According to her bio on the CSP website: “Ms. Lopez is a strategic policy and intelligence expert with a focus on Middle East, homeland security, national defense, and counterterrorism issues. Lopez began her career as an operations officer with the Central Intelligence Agency (CIA), serving domestically and abroad for 20 years in a variety of assignments, acquiring extensive expertise in counterintelligence, counternarcotics, and counterproliferation issues with a career regional focus on the former Soviet Union, Central and Eastern Europe and the Balkans. Ms. Lopez is a Professor at the Centre for Counterintelligence and Security Studies. Formerly, she was Executive Director of the Iran Policy Committee, a Washington, DC think tank, from 2005-2006. She has served as a Senior Scientific Researcher at the Battelle Memorial Institute; a Senior Intelligence Analyst, Subject Matter Expert, and Program Manager at HawkEye Systems, LLC.; and previously produced Technical Threat Assessments for U.S. Embassies at the Department of State, Bureau of Diplomatic Security, where she worked as a Senior Intelligence Analyst for Chugach Systems Integration. Ms. Lopez received a B.A. in Communications and French from Notre Dame College of Ohio and an M.A. in International Relations from the Maxwell School of Syracuse University. She completed Marine Corps Officer Candidate School (OCS) in Quantico, Virginia before declining a commission in order to join the CIA. Ms. Lopez is a member of the Advisory Board for the Intelligence Analysis and Research program and guest lecturer at her undergraduate alma mater, Notre Dame College of Ohio; she also has been a Visiting Researcher and guest lecturer on counterterrorism, national defense, and international relations at Georgetown University. Ms. Lopez is a regular contributor to print and broadcast media on subjects related to Iran and the Middle East and the co-author of two published books on Iran.”[8]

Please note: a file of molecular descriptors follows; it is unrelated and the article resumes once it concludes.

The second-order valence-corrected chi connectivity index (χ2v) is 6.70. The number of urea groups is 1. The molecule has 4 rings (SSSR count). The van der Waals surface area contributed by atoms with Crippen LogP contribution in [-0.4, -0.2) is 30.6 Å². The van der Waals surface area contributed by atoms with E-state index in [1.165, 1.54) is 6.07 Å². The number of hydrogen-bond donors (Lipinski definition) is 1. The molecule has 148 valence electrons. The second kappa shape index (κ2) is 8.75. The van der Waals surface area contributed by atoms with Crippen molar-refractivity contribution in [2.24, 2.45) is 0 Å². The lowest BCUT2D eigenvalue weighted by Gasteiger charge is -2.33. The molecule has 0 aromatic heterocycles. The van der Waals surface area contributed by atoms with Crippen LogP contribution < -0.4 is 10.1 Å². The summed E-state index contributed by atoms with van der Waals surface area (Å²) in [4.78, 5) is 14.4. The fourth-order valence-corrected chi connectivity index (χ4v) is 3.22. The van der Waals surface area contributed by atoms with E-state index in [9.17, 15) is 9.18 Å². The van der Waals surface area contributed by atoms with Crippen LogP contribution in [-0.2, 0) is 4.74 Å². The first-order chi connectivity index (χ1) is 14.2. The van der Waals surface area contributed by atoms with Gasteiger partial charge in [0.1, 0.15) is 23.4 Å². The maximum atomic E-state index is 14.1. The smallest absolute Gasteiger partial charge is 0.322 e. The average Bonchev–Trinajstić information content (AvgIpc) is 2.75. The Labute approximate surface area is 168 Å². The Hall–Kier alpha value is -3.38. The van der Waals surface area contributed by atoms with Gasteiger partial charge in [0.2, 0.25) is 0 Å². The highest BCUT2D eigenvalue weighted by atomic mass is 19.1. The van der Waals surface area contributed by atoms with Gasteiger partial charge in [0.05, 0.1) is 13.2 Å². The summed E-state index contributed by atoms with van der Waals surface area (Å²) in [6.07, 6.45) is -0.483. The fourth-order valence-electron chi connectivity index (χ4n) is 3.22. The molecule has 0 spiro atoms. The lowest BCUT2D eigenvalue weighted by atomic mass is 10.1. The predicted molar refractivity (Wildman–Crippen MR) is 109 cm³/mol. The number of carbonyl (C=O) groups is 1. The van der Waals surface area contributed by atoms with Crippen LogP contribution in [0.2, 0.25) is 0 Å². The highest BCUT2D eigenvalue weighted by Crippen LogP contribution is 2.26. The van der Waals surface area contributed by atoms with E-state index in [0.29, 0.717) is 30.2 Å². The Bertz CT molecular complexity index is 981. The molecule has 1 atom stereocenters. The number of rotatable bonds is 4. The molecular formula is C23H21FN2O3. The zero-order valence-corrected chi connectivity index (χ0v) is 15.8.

Sources

[1]Center for Security Policy, “The Center’s Fellows,” http://www.centerforsecuritypolicy.org/1665.xml (accessed February 5, 2010); Intelligene Summit, “Speakers and Organizers,” http://www.intelligencesummit.org/speakers/ClareLopez.php (accessed February 5, 2010).

[2]Clare Lopez, “Rise of the ‘Iran Lobby’: Teheran’s front groups move on– and into– the Obama Administration,” CSP, February 25, 2009, http://www.centerforsecuritypolicy.org/p17907.xml?genre_id=3.

[3]Clare Lopez, “Rise of the ‘Iran Lobby’: Teheran’s front groups move on– and into– the Obama Administration,” CSP, February 25, 2009, http://www.centerforsecuritypolicy.org/p17907.xml?genre_id=3.

[4]Clare Lopez, “Rise of the ‘Iran Lobby’: Teheran’s front groups move on– and into– the Obama Administration,” CSP, February 25, 2009, http://www.centerforsecuritypolicy.org/p17907.xml?genre_id=3.

[5]Tom Barry, “Iran Freedom and Regime Change Politics,” Right Web, May 18, 2006, http://www.rightweb.irc-online.org/articles/display/Iran_Freedom_and_Regime_Change_Politics.

[6]Tom Barry, “Iran Freedom and Regime Change Politics,” Right Web, May 18, 2006, http://www.rightweb.irc-online.org/articles/display/Iran_Freedom_and_Regime_Change_Politics.

[7]Ali Gharib, “Neocon Iran Policy Committee Tied To Disgraced Iraqi National Congress,” Lobelog, September 10, 2010, http://www.lobelog.com/neocon-iran-policy-committee-tied-to-disgraced-iraqi-national-congress/.

[8] Center for Security Policy, “The Center’s Fellows,” http://www.centerforsecuritypolicy.org/1665.xml (accessed February 5, 2010).